Compliance just “to comply” has minimal motivation.
Compliance without motivation has no value! So what motivates the workforce these days? The stick doesn’t work. The carrot doesn’t work. You might think this an HR issue. Companies rely on the interview process heavily to determine who may be motivated to learn, work, and comply. With the labor force in today’s world, it is most definitely a challenge. So is compliance a value that you can quantify in an interview? Quite honestly when I hit the labor force in the oilfield, I was raised to take directions and comply. I feel strongly that is a value.
While there is no silver bullet for succeeding in compliance, there are two absolutely paramount character traits: good judgment and the desire to have integrity.
There are people, though, that have…
EDD- Empathy Deficit Disorder (Yes, that’s a thing).
Amoral and Immoral—these are two distinct and different terms. “Immorality” refers to someone who is immoral. Such a person makes decisions that purposely violate a moral agreement. Or that person sees no value in adhering to certain standards (like following the rules).
The term “amoral” describes someone who has no morals and doesn’t know what right or wrong means. It’s important to know the difference. Without getting into psychology, there are questions that can be asked to determine an individual’s tendencies. However, the lower the standing within the hierarchy, the less the likelihood the interviewer or interviewee will ask (or face) probing questions at the interview process. Therefore you are less likely to get a better view of a job applicant’s values.
Shouting the regs and demanding compliance is not necessarily the best way. Some companies promote caring through reward—thus favoring the carrot approach. Other companies utilize the stick method, which these days is proven to be less and less effective. Maybe it’s a generational thing. My approach has been to consider value as a key component and to look upon value as a teachable lesson. Now we come to the mechanics of how to teach values. We are already behind the eight ball because values are not widely emphasized—at least not like they used to be.
When it comes to learning value, being able to focus on the task at hand is key! How many of you, male or female, had to hold the flashlight for your father? Or mother? I learned real quick the value of focusing on the object that my father was trying to fix. Sadly, with the invention of cell phones, I submit that even I lack the focus I used to have, today!
Not everyone has a background or experience in the learning of values or the value of learning. Some are never taught the definition of values. Your values are the things that you believe are important in the way you live and work. Most are taught rules from an early age. Few are taught values and cell phones do not teach that!
Strategies of teaching, training, and instilling safety should include value. Teach values and its benefits—besides just survival. Benefits and pay lack the staying power that is attached to the value of security, not to mention meaningful employment with a future. Currently, most everything is money driven. Money has a value, but the love of money does not.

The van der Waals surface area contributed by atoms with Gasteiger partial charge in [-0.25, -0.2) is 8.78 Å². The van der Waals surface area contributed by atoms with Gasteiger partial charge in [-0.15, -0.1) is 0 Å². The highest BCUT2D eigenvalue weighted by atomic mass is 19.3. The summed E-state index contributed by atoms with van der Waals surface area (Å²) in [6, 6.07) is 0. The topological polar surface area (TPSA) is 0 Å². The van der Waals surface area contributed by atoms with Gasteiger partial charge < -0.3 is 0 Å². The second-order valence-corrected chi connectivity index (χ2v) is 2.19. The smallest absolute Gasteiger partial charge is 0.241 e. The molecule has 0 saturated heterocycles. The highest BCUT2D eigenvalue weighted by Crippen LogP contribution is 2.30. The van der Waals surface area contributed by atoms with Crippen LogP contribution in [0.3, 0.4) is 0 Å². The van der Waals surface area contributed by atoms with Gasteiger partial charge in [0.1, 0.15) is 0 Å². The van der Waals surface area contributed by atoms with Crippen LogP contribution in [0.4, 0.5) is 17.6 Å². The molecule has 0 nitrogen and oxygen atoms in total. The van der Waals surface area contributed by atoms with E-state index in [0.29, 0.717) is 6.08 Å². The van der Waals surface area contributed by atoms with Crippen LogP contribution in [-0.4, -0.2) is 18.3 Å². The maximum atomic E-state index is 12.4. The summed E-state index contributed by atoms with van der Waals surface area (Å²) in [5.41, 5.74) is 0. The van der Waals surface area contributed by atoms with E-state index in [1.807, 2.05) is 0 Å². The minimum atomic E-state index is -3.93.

Teach the policies and procedures. Teach the benefits of policies. None of this is rocket science. However, imparting values to the individual will strengthen the workforce and the safety program.
With new generational training, I propose that there are new, specific, and different methods to enhance workers’ ability to develop values aside from the carrot and stick method. Being needed is a value. Improving, growing, and learning are also values. Values are qualities you cannot buy. Teamwork, communication, and goals are values that are exhibited in every successful company.
Until safety becomes a value, safety is just a prerequisite to satisfy the actuaries for a business to stay in business. I’ve actually sat in a budget meeting, discussing the goals of how few accidents we must have if we are to improve our numbers to impress the board members. That is not a value but it does occur.
The pressure to perform and reach the goal for improvement is acknowledging that some accidents will occur. The goal is to minimize accidents, not eliminate. I’m just wondering who is going to choose the recipients to have the accidents.
At the same meetings for annual budgeting, the percentage of expenses for safety is exponentially lower than than that of any other allocations for operational expenses. That is why we have insurance. Then the insurance goes up if the accidents exceed the budgeted allocations for medical costs and/or lawsuits.
The bottom line is the bottom line. Zero accidents have great value. Employees that feel valued perform. Zero accidents have value and are a value. Happy employees and employers have value. It all depends on performance, which is a value.
It’s not how many hits we have in baseball that counts. It is how many times we reach home safely that counts!
And that my friends is a value!
Dusty Roach is a safety professional based in Midland. He is also a public speaker on subjects of leadership and safety, and he maintains a personal website at dustyroach.com.